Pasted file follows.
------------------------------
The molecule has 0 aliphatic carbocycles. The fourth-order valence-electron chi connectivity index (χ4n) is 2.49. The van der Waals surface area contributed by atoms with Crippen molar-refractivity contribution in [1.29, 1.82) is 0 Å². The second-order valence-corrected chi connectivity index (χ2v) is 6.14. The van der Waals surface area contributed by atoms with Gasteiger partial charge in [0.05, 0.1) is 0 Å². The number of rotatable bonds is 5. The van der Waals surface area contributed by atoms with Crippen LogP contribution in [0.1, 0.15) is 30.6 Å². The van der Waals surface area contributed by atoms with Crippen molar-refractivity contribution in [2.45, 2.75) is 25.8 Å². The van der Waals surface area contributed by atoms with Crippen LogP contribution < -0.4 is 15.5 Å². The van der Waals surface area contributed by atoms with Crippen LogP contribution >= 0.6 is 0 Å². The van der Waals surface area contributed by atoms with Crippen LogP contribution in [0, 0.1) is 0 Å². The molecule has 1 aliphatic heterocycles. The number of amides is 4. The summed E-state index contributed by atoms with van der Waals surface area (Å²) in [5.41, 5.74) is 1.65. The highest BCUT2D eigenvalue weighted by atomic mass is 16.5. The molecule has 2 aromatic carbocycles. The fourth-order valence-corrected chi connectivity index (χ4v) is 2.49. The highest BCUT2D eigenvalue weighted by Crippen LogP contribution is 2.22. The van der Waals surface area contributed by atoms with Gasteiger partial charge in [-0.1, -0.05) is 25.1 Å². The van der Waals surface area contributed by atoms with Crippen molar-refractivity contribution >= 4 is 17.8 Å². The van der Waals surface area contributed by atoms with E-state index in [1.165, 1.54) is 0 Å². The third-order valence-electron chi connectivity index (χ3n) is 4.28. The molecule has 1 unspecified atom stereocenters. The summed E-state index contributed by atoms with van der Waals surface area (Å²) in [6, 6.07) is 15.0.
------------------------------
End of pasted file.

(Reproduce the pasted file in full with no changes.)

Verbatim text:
The molecule has 0 aliphatic carbocycles. The fourth-order valence-electron chi connectivity index (χ4n) is 2.49. The van der Waals surface area contributed by atoms with Crippen molar-refractivity contribution in [1.29, 1.82) is 0 Å². The second-order valence-corrected chi connectivity index (χ2v) is 6.14. The van der Waals surface area contributed by atoms with Gasteiger partial charge in [0.05, 0.1) is 0 Å². The number of rotatable bonds is 5. The van der Waals surface area contributed by atoms with Crippen LogP contribution in [0.1, 0.15) is 30.6 Å². The van der Waals surface area contributed by atoms with Crippen molar-refractivity contribution in [2.45, 2.75) is 25.8 Å². The van der Waals surface area contributed by atoms with Crippen LogP contribution < -0.4 is 15.5 Å². The van der Waals surface area contributed by atoms with Crippen LogP contribution >= 0.6 is 0 Å². The van der Waals surface area contributed by atoms with Crippen LogP contribution in [0, 0.1) is 0 Å². The molecule has 1 aliphatic heterocycles. The number of amides is 4. The summed E-state index contributed by atoms with van der Waals surface area (Å²) in [5.41, 5.74) is 1.65. The highest BCUT2D eigenvalue weighted by atomic mass is 16.5. The molecule has 2 aromatic carbocycles. The fourth-order valence-corrected chi connectivity index (χ4v) is 2.49. The highest BCUT2D eigenvalue weighted by Crippen LogP contribution is 2.22. The van der Waals surface area contributed by atoms with Gasteiger partial charge in [-0.1, -0.05) is 25.1 Å². The van der Waals surface area contributed by atoms with Crippen molar-refractivity contribution >= 4 is 17.8 Å². The van der Waals surface area contributed by atoms with E-state index in [1.165, 1.54) is 0 Å². The third-order valence-electron chi connectivity index (χ3n) is 4.28. The molecule has 1 unspecified atom stereocenters. The summed E-state index contributed by atoms with van der Waals surface area (Å²) in [6, 6.07) is 15.0.